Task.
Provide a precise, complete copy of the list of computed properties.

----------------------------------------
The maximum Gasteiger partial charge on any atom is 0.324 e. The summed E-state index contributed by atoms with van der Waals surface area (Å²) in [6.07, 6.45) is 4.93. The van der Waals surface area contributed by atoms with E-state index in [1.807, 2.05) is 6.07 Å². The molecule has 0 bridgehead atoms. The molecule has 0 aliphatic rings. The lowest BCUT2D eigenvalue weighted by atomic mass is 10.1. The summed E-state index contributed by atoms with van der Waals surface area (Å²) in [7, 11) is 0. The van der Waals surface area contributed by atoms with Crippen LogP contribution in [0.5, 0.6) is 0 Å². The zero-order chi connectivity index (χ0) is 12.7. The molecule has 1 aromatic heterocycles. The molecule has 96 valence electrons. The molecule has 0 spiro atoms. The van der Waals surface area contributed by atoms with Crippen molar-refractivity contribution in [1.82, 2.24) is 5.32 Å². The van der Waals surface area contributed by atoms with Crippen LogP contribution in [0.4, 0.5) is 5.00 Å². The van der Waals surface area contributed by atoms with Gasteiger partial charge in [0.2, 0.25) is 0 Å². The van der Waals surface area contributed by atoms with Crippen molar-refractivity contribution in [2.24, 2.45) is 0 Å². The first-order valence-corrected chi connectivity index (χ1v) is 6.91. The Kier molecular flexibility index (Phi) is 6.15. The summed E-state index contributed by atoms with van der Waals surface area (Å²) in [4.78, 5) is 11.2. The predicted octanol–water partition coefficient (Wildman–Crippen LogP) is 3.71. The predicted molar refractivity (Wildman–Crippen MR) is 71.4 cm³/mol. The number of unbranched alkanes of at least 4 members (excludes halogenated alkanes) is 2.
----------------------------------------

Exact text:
The maximum Gasteiger partial charge on any atom is 0.324 e. The summed E-state index contributed by atoms with van der Waals surface area (Å²) in [6.07, 6.45) is 4.93. The van der Waals surface area contributed by atoms with E-state index in [1.807, 2.05) is 6.07 Å². The molecule has 0 bridgehead atoms. The molecule has 0 aliphatic rings. The lowest BCUT2D eigenvalue weighted by atomic mass is 10.1. The summed E-state index contributed by atoms with van der Waals surface area (Å²) in [7, 11) is 0. The van der Waals surface area contributed by atoms with Crippen LogP contribution in [0.5, 0.6) is 0 Å². The zero-order chi connectivity index (χ0) is 12.7. The molecule has 1 aromatic heterocycles. The molecule has 96 valence electrons. The molecule has 0 spiro atoms. The van der Waals surface area contributed by atoms with Crippen molar-refractivity contribution in [1.82, 2.24) is 5.32 Å². The van der Waals surface area contributed by atoms with Crippen LogP contribution in [0.4, 0.5) is 5.00 Å². The van der Waals surface area contributed by atoms with Gasteiger partial charge in [0.2, 0.25) is 0 Å². The van der Waals surface area contributed by atoms with Crippen molar-refractivity contribution in [2.24, 2.45) is 0 Å². The first-order valence-corrected chi connectivity index (χ1v) is 6.91. The Kier molecular flexibility index (Phi) is 6.15. The summed E-state index contributed by atoms with van der Waals surface area (Å²) in [4.78, 5) is 11.2. The predicted octanol–water partition coefficient (Wildman–Crippen LogP) is 3.71. The predicted molar refractivity (Wildman–Crippen MR) is 71.4 cm³/mol. The number of unbranched alkanes of at least 4 members (excludes halogenated alkanes) is 2.